Professor and Inventor Theodore Litovitz

Research by Theodore A. Litovitz, 82, a Catholic University physics professor, led to advances in fiber optics and electromagnetics.
Research by Theodore A. Litovitz, 82, a Catholic University physics professor, led to advances in fiber optics and electromagnetics. (Family Photo)
By Patricia Sullivan
Washington Post Staff Writer
Saturday, May 6, 2006

Theodore A. Litovitz, 82, a Catholic University physics professor and prolific inventor who discovered a way to store nuclear waste more safely, created an electronic chip to shield cellphone users from harmful electromagnetic radiation and developed some of the early fiber optics now used for telecommunications, died of complications of kidney cancer May 1 at Anne Arundel Medical Center in Annapolis.

Dr. Litovitz held 25 patents, and from those inventions several businesses were born. He co-founded Catholic University's Vitreous State Laboratory, where hundreds of students learned the basics of working with materials in a glasslike, amorphous solid state.

One of the companies he co-founded, now known as Duratek Inc. in Columbia, arose out of his research at the laboratory. Dr. Litovitz, with Pedro B. Macedo, discovered how to immobilize radioactive waste by making it part of a durable glasslike solid in a process called vitrification. The process, which Duratek sells, is expected to save 20 years and $20 billion in cleanup costs at the government's Hanford Nuclear Reservation alone.

He was known among his colleagues as "a force of nature" for his relentless but engaging interest in people and ideas. A lover of coffee breaks, he used the time to talk about the potential applications of basic research to problems that popped up in the media.

"He was one of those people who always wanted to learn," said his daughter, Toby Litovitz of Potomac. "He was on a cruise in Alaska, and for something to read, picked up a high school biology book. He came back with an idea that turned out to be seminal in the field, how electromagnetics worked in a cell."

His interest in physics was triggered as a Navy radar repair technician during World War II, and although he was educated in the field of acoustics, his intellectual curiosity led him into fiber optics, glasses and electromagnetics.

"His science was very much grounded in the topics of the time," said Joanne Smith-Farrell, an executive at Gene Logic Inc., who was his last doctoral student and often found herself under questioning about the interests of her generation. "His inspiration came from living and experiencing the world."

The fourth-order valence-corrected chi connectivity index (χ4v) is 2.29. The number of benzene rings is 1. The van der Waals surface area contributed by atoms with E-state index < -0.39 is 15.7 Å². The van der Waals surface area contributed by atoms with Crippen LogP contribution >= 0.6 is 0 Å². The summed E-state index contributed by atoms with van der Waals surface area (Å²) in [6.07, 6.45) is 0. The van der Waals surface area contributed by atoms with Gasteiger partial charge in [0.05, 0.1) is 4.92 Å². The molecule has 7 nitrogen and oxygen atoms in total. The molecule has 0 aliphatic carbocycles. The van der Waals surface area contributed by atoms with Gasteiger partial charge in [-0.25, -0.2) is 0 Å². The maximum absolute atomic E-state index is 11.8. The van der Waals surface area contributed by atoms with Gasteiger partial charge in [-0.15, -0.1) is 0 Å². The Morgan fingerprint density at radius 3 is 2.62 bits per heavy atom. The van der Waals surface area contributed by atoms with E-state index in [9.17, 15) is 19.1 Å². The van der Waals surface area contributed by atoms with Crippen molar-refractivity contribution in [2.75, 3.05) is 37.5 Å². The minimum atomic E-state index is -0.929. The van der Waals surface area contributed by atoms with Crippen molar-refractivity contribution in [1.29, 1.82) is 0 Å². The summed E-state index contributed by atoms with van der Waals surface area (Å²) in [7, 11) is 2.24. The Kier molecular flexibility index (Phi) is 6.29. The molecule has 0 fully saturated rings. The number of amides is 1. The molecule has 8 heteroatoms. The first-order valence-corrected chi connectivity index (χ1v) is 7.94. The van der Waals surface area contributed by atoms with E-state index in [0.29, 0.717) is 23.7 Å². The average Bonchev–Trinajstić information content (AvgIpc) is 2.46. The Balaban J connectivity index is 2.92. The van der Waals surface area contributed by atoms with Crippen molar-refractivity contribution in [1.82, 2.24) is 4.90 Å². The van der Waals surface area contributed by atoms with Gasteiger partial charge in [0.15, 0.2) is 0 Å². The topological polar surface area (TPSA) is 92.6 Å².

His most recent work centered on the effects of electromagnetic radiation on organisms. The field had been characterized by controversy and inconclusive findings when Dr. Litovitz noticed a Swedish researcher's tantalizing report of increased incidences of brain cancer in people who used cellphones for more than 2,000 hours. The cancer also seemed to occur on the side of the face where the phone was held.

Dr. Litovitz began experimenting with eggs, said Macedo, who is director of the Catholic University lab. He discovered that the type of electromagnetic radiation emitted from cellphones or power lines can cause biological changes at the cellular level. That radiation, he found, could be masked by superimposing electrical white noise. So he developed and patented an electronic chip that could be attached to cellphones and override the radiation.

His research, published in the Journal of Cellular Biology in 2002, caused a stir among cellphone users torn between the emerging science and reassurances from phone companies. Dr. Litovitz, however, did not hesitate to stake out a position.

"These findings have important implications with regards to potential health effects from prolonged or repeated exposure to mobile-phone radiation,'' he told a trade journal, RCR Wireless News. "Because stress proteins are involved in the progression of a number of diseases, heavy daily cell-phone usage could lead to great incidence of disorders such as Alzheimer's and cancer.''

At a 1993 scientific meeting, he was asked to explain why he persisted in a field where so many others had failed.

"It was just youthful exuberance," he quipped. "I was only 66 at the time. Now that I'm 70 and mature, I might not have tried it."

The New York native moved to Washington at the age of 2 and grew up in an apartment above his parents' grocery store at Third and O streets NW. He graduated from the old Central High School and attended George Washington University until his studies were interrupted by World War II.

After returning from the South Pacific, he graduated from Catholic University, where in 1950 he also received a doctoral degree in physics. He immediately began working at the university and soon co-wrote a standard reference book, "Absorption and Dispersion of Ultrasonic Waves" (1959), with his mentor, physicist Karl Herzfeld.

Under contract to the government during the Vietnam War, Dr. Litovitz and Macedo built an infrared transmitting window used in a U-2 spy plane. In the 1970s, in competition with giant Corning Glass Co., the pair developed a cheap glass fiber intended to replace copper wire, a giant leap to the fiber optics revolution.

Dr. Litovitz published more than 130 scientific research papers, and after 48 years, when he retired from teaching in 1998, he said, "I hope no one will think I can't stick to a job." He continued to work as a researcher until his death. He also was helping to found another biotechnology company.

In addition to his daughter, survivors include his wife of 59 years, Charlotte Litovitz of Annapolis; a son, Gary Litovitz of McLean; and four grandchildren.

© 2006 The Washington Post Company